Deanna Byrnes: always on the move

Bonnie Alger

This article concludes The Lawrentian’s introduction to this year’s Fellows. We wish them the best of luck during the coming year.Lawrence fellow in biology Deanna Byrnes has a background that reads like the typical Lawrence student’s. Born and raised in rural Wisconsin, Byrnes attended school in a building that housed all grades: kindergarten through 12th. The town where she grew up was unincorporated for a long time, and only had a population of about 190. “It had about two churches and 10 bars,” Byrnes laughs.
In order to pursue her interests in art and biology, Byrnes ventured to the University of Minnesota for her undergraduate degree. Not knowing what she wanted to do with either subject, she tried a major in architecture, figuring she could design “green” buildings and combine her interests in both areas. After taking calculus in her first semester, she decided to change majors and take more biology classes.
Byrnes transferred back to her home state to study at UW-Madison. She studied abroad in Costa Rica for a semester, and did an internship with a graduate student in Nevada for six weeks on the Himalayan snow cock.
Always on the go and unable to decide on what she really wanted, Byrnes transferred yet again to Cornell University in Ithaca, N.Y., where she ended up completing her bachelor’s degree six years after she’d started. She and her husband then moved back to Wisconsin. He wanted to go to graduate school for a master’s degree in urban planning, and she wanted to go back to school as well. Byrnes began graduate work at UW-Madison, entering the science education program through the zoology department. Throughout her time at Madison, she was part of a few different teaching programs. “I loved it,” she says. “I really enjoy teaching; [it was the] perfect fit for me.”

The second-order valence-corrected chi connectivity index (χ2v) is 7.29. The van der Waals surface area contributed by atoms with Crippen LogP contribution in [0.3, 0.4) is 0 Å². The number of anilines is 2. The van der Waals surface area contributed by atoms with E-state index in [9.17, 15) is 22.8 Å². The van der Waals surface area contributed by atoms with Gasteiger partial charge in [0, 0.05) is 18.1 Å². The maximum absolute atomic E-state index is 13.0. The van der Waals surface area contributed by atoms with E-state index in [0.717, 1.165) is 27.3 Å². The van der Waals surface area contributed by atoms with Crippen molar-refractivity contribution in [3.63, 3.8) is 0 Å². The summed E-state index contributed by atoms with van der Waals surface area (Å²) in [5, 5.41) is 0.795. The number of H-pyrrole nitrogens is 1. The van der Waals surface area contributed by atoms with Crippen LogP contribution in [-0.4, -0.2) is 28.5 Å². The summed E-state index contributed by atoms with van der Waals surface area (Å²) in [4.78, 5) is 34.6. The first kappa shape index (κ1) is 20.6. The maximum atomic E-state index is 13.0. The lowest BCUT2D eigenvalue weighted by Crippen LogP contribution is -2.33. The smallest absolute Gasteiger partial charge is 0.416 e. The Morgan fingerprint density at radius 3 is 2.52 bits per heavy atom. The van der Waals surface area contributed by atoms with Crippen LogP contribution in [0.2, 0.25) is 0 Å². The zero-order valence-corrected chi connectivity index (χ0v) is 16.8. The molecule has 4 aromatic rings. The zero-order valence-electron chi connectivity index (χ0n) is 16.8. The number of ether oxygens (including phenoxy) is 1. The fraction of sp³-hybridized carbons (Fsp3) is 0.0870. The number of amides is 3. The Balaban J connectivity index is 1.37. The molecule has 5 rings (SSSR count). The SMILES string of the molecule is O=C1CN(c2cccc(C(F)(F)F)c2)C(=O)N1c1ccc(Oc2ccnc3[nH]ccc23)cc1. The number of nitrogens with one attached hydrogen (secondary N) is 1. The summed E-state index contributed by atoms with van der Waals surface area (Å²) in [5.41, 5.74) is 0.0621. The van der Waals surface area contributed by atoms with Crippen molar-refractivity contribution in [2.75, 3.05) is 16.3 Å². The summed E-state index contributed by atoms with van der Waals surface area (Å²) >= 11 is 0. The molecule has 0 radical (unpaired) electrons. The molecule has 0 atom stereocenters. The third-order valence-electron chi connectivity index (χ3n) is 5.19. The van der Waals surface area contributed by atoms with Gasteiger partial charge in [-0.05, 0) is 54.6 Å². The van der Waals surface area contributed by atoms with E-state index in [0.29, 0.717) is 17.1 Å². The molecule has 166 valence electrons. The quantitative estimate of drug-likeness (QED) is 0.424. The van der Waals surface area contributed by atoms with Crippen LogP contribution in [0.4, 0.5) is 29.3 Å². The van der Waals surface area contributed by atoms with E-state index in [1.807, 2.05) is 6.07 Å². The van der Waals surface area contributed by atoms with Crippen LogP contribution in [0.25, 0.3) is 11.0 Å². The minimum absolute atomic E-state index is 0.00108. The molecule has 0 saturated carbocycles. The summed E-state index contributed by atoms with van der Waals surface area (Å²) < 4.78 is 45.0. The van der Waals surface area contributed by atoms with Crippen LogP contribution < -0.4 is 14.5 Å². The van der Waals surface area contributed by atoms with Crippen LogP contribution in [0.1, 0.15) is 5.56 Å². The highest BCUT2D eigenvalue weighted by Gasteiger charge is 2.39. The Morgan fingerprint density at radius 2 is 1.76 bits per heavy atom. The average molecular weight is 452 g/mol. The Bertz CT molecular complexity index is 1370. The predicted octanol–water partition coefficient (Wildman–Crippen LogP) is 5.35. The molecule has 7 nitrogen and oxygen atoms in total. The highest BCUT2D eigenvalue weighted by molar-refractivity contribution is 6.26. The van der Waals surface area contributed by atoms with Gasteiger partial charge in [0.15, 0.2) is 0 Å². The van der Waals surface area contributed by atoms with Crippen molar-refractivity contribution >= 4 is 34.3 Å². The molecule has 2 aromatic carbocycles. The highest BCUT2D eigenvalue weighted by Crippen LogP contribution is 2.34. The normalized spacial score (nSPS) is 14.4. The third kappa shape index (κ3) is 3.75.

So what’s her connection to Lawrence? “[Music education professor] Brigetta Miller and I went to high school together,” says Byrnes. “We both sat in the front row in band, because she was first flute and I was first clarinet. We also were in “Hello, Dolly!” together. I was Mrs. Malloy, and I think she was Dolly.”
Byrnes has a dog of course, hers being a 5-year-old chocolate lab named Penny. She and biology professor Jodi Sedlock bring their dogs to work on a regular basis. Byrnes also claims outside inspirations for her continued motivation. “I was very much inspired by the Powerpuff Girls. They helped me get through grad school,” she says.
During this academic year, Byrnes will teach Principles of Biology and Terrestrial Field Ecology. She will also be designing a new course in Molecular Systematics.

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